Larsson died without a will. According to Swedish law, his life partner of 30 years does not have the rights of a spouse. Consequently, Larsson’s assets, including control of the books, passes to his brother and father rather than to Eva Gabrielsson.
Gabrielsson contends that the brother and father were virtually estranged from Larsson and herself and that she helped plan the Millennium series from the beginning. On the Support Eva web site, she also claims that “she was there when he received death threats from ultra-nationalist groups” and was an integral part of everything that the rest of the family had nothing to do with. Larsson’s own experience clearly was a major factor in the creation of the Blomkvist character and the other investigative journalists and she says she was part of it.
The brother contends in press releases, some of which you can find on the Stieg Larsson web site, that the family has been more than fair, that it has returned to Gabrielsson many assets she held in common with Larsson, and that they are willing to work with her in creating additional books. They contend that had Larsson wanted her to have total control of the estate, he would have married her and/or created a will.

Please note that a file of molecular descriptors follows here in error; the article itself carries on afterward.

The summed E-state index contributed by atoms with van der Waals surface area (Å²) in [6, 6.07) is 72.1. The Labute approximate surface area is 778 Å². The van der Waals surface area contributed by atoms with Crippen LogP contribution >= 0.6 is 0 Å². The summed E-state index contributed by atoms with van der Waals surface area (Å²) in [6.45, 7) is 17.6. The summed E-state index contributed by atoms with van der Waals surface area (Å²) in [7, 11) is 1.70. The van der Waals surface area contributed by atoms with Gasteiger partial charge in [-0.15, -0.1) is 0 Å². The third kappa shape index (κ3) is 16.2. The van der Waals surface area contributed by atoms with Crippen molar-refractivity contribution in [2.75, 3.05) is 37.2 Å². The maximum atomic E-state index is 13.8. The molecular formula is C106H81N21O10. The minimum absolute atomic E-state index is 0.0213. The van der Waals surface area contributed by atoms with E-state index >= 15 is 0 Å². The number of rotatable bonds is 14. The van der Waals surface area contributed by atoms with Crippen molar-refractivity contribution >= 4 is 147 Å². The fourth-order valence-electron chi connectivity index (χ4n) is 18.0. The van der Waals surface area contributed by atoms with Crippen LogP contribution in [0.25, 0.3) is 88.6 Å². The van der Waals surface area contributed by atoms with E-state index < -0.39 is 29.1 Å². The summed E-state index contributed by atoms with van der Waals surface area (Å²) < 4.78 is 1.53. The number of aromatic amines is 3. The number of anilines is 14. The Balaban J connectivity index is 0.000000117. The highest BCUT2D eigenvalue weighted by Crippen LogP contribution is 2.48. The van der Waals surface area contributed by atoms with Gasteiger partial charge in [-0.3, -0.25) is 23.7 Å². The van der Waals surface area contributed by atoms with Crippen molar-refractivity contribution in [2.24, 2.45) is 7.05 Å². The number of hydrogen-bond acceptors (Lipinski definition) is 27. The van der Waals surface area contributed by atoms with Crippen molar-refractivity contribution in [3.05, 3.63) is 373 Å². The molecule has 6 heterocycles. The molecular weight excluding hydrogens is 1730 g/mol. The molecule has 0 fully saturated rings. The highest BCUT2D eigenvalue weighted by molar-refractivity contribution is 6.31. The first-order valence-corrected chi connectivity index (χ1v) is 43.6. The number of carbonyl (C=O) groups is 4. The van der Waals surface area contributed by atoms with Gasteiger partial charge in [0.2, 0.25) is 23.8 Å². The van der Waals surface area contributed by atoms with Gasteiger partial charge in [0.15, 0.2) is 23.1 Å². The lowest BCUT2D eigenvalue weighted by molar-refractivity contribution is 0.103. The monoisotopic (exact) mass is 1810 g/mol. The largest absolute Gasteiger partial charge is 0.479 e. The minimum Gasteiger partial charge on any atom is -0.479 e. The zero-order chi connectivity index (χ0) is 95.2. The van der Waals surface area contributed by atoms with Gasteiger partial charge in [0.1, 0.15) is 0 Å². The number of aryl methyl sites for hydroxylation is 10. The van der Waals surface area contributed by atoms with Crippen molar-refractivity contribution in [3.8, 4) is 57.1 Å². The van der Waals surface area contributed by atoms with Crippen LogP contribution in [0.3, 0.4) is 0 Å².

Fuel will be added to this fire when Gabrielsson’s new book Stieg & Moi becomes available in Europe next week. Meanwhile, Gabrielsson will work on another Millennium Book. See “Stieg Larsson’s partner plans to complete final Millennium novel.” See also “Stieg Larsson feud hots up with partner’s memoir.”
Some commentators have said that the controversy surrounding the estate has the same flavor of the novels itself: that is, it’s about men who hate women. While that characterization’s accuracy depends on the “side” one takes in the dispute, it adds another level of detail and drama to an appealing series of books.
–Malcolm R. Campbell
Malcolm R. Campbell is the author of three novels, including the 2010 “Garden of Heaven: an Odyssey” about a man suspended between heaven and hell in a world where one place is often mistaken for the other.